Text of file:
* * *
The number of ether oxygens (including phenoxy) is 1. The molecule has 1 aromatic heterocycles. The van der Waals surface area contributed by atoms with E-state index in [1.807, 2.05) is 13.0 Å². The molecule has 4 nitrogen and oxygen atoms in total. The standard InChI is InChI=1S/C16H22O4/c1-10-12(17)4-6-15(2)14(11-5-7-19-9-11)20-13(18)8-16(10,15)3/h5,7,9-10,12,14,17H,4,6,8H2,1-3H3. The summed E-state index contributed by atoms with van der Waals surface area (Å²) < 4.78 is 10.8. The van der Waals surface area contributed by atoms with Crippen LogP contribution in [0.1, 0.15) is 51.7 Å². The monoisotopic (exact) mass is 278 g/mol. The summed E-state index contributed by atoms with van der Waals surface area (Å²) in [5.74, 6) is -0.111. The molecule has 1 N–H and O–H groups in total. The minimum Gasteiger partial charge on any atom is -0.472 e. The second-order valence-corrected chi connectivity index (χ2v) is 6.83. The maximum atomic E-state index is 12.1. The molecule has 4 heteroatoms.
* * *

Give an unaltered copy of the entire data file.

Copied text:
The number of ether oxygens (including phenoxy) is 1. The molecule has 1 aromatic heterocycles. The van der Waals surface area contributed by atoms with E-state index in [1.807, 2.05) is 13.0 Å². The molecule has 4 nitrogen and oxygen atoms in total. The standard InChI is InChI=1S/C16H22O4/c1-10-12(17)4-6-15(2)14(11-5-7-19-9-11)20-13(18)8-16(10,15)3/h5,7,9-10,12,14,17H,4,6,8H2,1-3H3. The summed E-state index contributed by atoms with van der Waals surface area (Å²) < 4.78 is 10.8. The van der Waals surface area contributed by atoms with Crippen LogP contribution in [0.1, 0.15) is 51.7 Å². The monoisotopic (exact) mass is 278 g/mol. The summed E-state index contributed by atoms with van der Waals surface area (Å²) in [5.74, 6) is -0.111. The molecule has 1 N–H and O–H groups in total. The minimum Gasteiger partial charge on any atom is -0.472 e. The second-order valence-corrected chi connectivity index (χ2v) is 6.83. The maximum atomic E-state index is 12.1. The molecule has 4 heteroatoms.